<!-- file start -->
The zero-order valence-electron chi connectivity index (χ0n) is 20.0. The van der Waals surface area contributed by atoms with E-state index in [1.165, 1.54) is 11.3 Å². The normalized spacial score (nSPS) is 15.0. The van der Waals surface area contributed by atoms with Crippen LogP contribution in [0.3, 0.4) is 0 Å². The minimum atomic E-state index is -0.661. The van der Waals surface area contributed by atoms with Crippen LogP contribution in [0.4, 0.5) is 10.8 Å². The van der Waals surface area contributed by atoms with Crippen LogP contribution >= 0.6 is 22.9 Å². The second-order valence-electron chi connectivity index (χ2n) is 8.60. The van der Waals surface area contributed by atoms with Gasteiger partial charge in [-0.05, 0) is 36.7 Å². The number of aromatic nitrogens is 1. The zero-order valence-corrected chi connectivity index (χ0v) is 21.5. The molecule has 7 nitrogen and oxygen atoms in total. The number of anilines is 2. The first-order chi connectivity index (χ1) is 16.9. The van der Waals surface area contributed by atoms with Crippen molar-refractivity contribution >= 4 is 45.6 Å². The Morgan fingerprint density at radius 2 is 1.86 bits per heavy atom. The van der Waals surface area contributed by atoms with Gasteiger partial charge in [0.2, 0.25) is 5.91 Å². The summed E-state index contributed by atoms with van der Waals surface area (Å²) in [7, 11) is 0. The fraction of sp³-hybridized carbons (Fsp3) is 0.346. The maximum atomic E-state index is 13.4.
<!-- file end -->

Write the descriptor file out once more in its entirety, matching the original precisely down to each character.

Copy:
The zero-order valence-electron chi connectivity index (χ0n) is 20.0. The van der Waals surface area contributed by atoms with E-state index in [1.165, 1.54) is 11.3 Å². The normalized spacial score (nSPS) is 15.0. The van der Waals surface area contributed by atoms with Crippen LogP contribution in [0.3, 0.4) is 0 Å². The minimum atomic E-state index is -0.661. The van der Waals surface area contributed by atoms with Crippen LogP contribution in [0.4, 0.5) is 10.8 Å². The van der Waals surface area contributed by atoms with Crippen LogP contribution >= 0.6 is 22.9 Å². The second-order valence-electron chi connectivity index (χ2n) is 8.60. The van der Waals surface area contributed by atoms with Gasteiger partial charge in [-0.05, 0) is 36.7 Å². The number of aromatic nitrogens is 1. The zero-order valence-corrected chi connectivity index (χ0v) is 21.5. The molecule has 7 nitrogen and oxygen atoms in total. The number of anilines is 2. The first-order chi connectivity index (χ1) is 16.9. The van der Waals surface area contributed by atoms with Crippen molar-refractivity contribution >= 4 is 45.6 Å². The Morgan fingerprint density at radius 2 is 1.86 bits per heavy atom. The van der Waals surface area contributed by atoms with Gasteiger partial charge in [0.2, 0.25) is 5.91 Å². The summed E-state index contributed by atoms with van der Waals surface area (Å²) in [7, 11) is 0. The fraction of sp³-hybridized carbons (Fsp3) is 0.346. The maximum atomic E-state index is 13.4.